It runs near the southern margin of the national park via Trefil and the Llangattock escarpment to Blorenge where it turns southwards. A narrow ‘east crop’ and ‘south crop’ run by Cwmbran and north of Cardiff, it turns west again to meet Swansea Bay at Porthcawl. West of the bay, the rock forms the renowned southern coast of Gower between Mumbles Head and Worms Head. There are further occurrences in the Vale of Glamorgan, both inland and on the coast. An important outlier is that of the Forest of Dean basin which forms the cliffs of the Wye Valley, straddling the England/Wales border and extends southwestwards through Chepstow to Undy; the larger part of the Mendip Hills are formed from Carboniferous Limestone, showing notable geomorphological features, including Cheddar Gorge, Burrington Combe and the showcave of Wookey Hole. The Avon Gorge west of Bristol and the coastal cliffs at Clevedon and Weston-super-Mare are cut in this rock; the limestone islands of Flat Holm and Steep Holm are prominent in views across the mouth of the Severn Estuary.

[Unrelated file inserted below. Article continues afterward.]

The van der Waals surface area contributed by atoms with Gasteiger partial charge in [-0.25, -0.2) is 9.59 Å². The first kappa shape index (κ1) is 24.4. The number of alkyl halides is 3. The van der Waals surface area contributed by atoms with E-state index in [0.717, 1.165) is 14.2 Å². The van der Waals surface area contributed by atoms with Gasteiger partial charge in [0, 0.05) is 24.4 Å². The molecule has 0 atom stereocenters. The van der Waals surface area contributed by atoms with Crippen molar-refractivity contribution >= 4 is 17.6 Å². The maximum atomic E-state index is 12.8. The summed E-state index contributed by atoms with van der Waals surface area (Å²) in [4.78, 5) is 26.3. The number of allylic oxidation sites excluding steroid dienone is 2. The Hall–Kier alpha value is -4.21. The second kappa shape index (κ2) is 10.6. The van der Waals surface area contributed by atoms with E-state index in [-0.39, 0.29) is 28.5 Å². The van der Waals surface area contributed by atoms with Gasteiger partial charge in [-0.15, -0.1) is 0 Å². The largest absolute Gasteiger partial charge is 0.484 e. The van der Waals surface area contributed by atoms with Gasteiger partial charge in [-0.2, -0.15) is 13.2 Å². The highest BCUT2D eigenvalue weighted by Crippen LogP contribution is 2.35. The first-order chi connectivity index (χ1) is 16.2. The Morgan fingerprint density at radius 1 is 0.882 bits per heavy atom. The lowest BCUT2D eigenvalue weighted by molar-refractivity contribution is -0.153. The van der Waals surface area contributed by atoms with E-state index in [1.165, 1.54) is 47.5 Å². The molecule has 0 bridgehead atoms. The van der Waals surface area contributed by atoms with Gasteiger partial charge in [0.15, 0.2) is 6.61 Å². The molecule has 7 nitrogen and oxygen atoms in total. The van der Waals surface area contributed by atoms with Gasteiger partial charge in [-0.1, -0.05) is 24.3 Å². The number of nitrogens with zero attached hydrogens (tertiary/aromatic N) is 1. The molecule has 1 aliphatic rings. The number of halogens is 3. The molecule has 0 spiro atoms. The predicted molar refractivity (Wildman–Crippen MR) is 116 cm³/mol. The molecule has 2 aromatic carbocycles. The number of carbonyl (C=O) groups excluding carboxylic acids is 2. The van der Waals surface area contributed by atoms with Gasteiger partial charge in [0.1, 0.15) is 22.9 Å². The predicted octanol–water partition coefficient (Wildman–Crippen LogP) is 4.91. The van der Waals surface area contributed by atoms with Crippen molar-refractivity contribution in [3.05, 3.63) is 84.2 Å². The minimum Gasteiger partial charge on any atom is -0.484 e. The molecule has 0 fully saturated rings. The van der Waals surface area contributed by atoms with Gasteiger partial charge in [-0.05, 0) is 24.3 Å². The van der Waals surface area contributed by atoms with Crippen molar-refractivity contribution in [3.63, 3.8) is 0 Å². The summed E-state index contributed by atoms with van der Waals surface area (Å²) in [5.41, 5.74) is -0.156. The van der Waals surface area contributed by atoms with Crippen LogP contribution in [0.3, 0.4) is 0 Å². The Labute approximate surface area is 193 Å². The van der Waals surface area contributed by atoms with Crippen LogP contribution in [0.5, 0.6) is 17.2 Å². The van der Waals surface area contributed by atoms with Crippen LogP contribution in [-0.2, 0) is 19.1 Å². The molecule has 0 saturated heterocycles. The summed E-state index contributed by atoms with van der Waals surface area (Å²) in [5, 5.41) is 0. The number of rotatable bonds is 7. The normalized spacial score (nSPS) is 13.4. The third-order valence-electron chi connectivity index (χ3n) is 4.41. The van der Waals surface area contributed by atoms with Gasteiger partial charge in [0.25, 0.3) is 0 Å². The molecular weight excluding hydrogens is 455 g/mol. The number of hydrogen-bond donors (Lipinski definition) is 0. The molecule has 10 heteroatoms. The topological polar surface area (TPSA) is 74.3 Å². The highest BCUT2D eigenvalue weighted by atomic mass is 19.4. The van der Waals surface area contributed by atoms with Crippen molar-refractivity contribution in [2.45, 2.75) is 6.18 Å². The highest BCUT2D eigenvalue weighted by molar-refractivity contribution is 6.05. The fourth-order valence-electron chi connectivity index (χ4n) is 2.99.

There are limited outcrops on the Isle of Man and more extensive ones in Anglesey notably along the Menai Strait, around Benllech and towards Puffin Island. The Carboniferous Limestone belt extends eastwards to form the Great Orme at Llandudno, the neighbouring Little Orme and a zone of country in inland Denbighshire running through Denbigh and Ruthin. A broader belt forms high ground east of the Clwydian Hills extending south to form the impressive west-facing Eglwyseg escarpment north of Llangollen and continuing as a broken outcrop southwards beyond Oswestry. There are a few outcrops at Little Wenlock; the White Peak is named for the limestone which characterises the heart of the Peak District and through which deep gorges have been cut by rivers such as the Wye and Manifold. The limestone is concealed beneath younger rocks to the east and west and to the north through the South Pennines. To the north the limestone is exposed once again in the Yorkshire Dales. There are numerous limestone hills in the Arnside and Silverdale AONB and in the southern Lake District e.g. Whitbarrow Scar with coastal exposures around the northern margins of Morecambe Bay such as Humphrey Head.